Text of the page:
Moderna, National Institutes of Health Join to Develop Coronavirus Vaccine

Moderna, the Cambridge, Mass., drugmaker, and the National Institutes of Health are working on a coronavirus vaccine. Hundreds of people, mostly in China, have been infected with coronavirus.
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Moderna (MRNA) - Get Report shares are higher on Wednesday after the Cambridge, Mass., drugmaker disclosed that it is working with the National Institutes of Health to develop a vaccine to combat coronavirus.

The disease has infected hundreds of people in China. The first U.S. case of coronavirus has been diagnosed in Washington state.

“Moderna’s mRNA vaccine technology could serve as a rapid and flexible platform that may be useful in responding to newly emerging viral threats, such as the novel coronavirus,” the company said in a statement.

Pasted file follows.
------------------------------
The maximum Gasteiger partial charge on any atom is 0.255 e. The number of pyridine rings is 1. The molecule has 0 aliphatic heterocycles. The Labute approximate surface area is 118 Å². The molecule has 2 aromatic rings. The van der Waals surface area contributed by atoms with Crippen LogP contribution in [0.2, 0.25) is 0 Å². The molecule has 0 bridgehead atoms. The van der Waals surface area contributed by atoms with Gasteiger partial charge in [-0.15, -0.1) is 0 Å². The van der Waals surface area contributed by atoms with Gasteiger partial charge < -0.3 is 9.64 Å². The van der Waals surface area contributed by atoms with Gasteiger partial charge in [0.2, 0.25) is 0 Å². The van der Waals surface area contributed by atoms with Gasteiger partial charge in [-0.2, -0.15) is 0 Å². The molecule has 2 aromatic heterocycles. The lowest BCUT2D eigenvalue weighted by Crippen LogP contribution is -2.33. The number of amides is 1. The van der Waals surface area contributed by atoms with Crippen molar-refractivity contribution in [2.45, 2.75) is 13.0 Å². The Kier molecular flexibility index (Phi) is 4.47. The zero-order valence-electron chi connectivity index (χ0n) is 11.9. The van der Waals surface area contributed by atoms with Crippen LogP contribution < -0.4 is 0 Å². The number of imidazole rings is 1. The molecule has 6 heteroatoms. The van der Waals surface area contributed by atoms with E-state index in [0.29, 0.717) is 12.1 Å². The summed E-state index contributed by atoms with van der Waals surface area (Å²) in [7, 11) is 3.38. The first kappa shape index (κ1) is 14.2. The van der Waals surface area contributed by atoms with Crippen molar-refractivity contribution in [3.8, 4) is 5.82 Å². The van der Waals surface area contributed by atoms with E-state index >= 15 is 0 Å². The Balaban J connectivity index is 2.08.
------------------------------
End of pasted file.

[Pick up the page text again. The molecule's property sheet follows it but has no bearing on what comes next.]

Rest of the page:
“While we have not previously tested this rapid response capability, Moderna confirms that we are working with" the National Institutes of Health, the National Institute of Allergy and Infectious Diseases and the Allergy Research Center "on a potential vaccine response to the current public health emergency.”

Moderna disclosed the effort in an 8-K filing with the Securities and Exchange Commission.

Coronavirus is a newly identified respiratory virus that causes pneumonia. In addition to the epicenter in China, the virus has been observed in neighboring countries in Asia. 

Reports say more than 17 people have died from the disease and more than 500 cases have been diagnosed worldwide.

On Tuesday a patient near Seattle was diagnosed with the disease, the first time it's been spotted in the U.S., the Centers for Disease Control and Prevention said.

The virus is named for the crown-like spikes on its surface. The virus can infect animals and can evolve, make people sick, and become new strains, the CDC says.

At last check Moderna shares were up 6.3% at $22.26. Through recent trading on Wednesday, the stock has about doubled from its 52-week low of $11.54 set in August. Moderna stock set a 52-week high near $30 in early April 2019.